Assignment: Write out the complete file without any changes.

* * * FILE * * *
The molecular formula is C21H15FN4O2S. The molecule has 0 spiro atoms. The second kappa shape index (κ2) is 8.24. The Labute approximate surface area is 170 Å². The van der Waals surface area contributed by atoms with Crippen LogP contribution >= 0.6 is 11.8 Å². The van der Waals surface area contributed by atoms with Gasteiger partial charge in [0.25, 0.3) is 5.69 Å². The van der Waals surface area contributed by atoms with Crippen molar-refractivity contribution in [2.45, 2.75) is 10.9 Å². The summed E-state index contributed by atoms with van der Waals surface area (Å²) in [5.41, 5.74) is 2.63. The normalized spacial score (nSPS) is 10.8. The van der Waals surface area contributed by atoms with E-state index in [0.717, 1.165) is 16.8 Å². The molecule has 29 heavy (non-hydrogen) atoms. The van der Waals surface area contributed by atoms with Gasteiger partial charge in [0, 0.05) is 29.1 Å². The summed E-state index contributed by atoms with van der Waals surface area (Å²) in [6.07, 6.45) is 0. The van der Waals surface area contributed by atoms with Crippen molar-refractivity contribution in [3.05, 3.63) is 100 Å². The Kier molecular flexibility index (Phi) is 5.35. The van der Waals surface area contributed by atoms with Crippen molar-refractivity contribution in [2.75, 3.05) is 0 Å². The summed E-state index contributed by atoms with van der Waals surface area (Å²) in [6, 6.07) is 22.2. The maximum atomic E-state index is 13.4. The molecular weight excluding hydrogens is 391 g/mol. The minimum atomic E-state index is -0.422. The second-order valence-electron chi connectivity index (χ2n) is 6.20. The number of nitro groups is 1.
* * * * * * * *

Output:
The molecular formula is C21H15FN4O2S. The molecule has 0 spiro atoms. The second kappa shape index (κ2) is 8.24. The Labute approximate surface area is 170 Å². The van der Waals surface area contributed by atoms with Crippen LogP contribution >= 0.6 is 11.8 Å². The van der Waals surface area contributed by atoms with Gasteiger partial charge in [0.25, 0.3) is 5.69 Å². The van der Waals surface area contributed by atoms with Crippen molar-refractivity contribution in [2.45, 2.75) is 10.9 Å². The summed E-state index contributed by atoms with van der Waals surface area (Å²) in [5.41, 5.74) is 2.63. The normalized spacial score (nSPS) is 10.8. The van der Waals surface area contributed by atoms with E-state index in [0.717, 1.165) is 16.8 Å². The molecule has 29 heavy (non-hydrogen) atoms. The van der Waals surface area contributed by atoms with Gasteiger partial charge in [0, 0.05) is 29.1 Å². The summed E-state index contributed by atoms with van der Waals surface area (Å²) in [6.07, 6.45) is 0. The van der Waals surface area contributed by atoms with Crippen molar-refractivity contribution in [3.05, 3.63) is 100 Å². The Kier molecular flexibility index (Phi) is 5.35. The van der Waals surface area contributed by atoms with Crippen molar-refractivity contribution in [2.75, 3.05) is 0 Å². The summed E-state index contributed by atoms with van der Waals surface area (Å²) in [6, 6.07) is 22.2. The maximum atomic E-state index is 13.4. The molecular weight excluding hydrogens is 391 g/mol. The minimum atomic E-state index is -0.422. The second-order valence-electron chi connectivity index (χ2n) is 6.20. The number of nitro groups is 1.